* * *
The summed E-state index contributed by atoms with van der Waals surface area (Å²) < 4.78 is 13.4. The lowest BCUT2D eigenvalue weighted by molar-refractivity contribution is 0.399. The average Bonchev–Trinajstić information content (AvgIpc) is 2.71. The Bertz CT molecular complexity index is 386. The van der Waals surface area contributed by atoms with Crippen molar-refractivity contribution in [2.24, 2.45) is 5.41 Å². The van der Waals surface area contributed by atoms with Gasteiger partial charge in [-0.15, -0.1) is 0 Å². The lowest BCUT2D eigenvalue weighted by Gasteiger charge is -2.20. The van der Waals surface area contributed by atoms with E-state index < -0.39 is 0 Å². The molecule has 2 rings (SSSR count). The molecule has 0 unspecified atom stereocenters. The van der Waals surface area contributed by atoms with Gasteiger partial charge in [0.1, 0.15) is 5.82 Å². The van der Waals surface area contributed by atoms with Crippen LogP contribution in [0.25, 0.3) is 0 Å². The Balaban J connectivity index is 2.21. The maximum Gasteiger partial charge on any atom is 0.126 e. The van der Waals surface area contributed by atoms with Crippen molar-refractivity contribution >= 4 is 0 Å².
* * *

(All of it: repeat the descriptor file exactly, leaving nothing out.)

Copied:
The summed E-state index contributed by atoms with van der Waals surface area (Å²) < 4.78 is 13.4. The lowest BCUT2D eigenvalue weighted by molar-refractivity contribution is 0.399. The average Bonchev–Trinajstić information content (AvgIpc) is 2.71. The Bertz CT molecular complexity index is 386. The van der Waals surface area contributed by atoms with Crippen molar-refractivity contribution in [2.24, 2.45) is 5.41 Å². The van der Waals surface area contributed by atoms with Gasteiger partial charge in [-0.15, -0.1) is 0 Å². The lowest BCUT2D eigenvalue weighted by Gasteiger charge is -2.20. The van der Waals surface area contributed by atoms with E-state index < -0.39 is 0 Å². The molecule has 2 rings (SSSR count). The molecule has 0 unspecified atom stereocenters. The van der Waals surface area contributed by atoms with Gasteiger partial charge in [0.1, 0.15) is 5.82 Å². The van der Waals surface area contributed by atoms with Crippen LogP contribution in [0.25, 0.3) is 0 Å². The Balaban J connectivity index is 2.21. The maximum Gasteiger partial charge on any atom is 0.126 e. The van der Waals surface area contributed by atoms with Crippen molar-refractivity contribution >= 4 is 0 Å².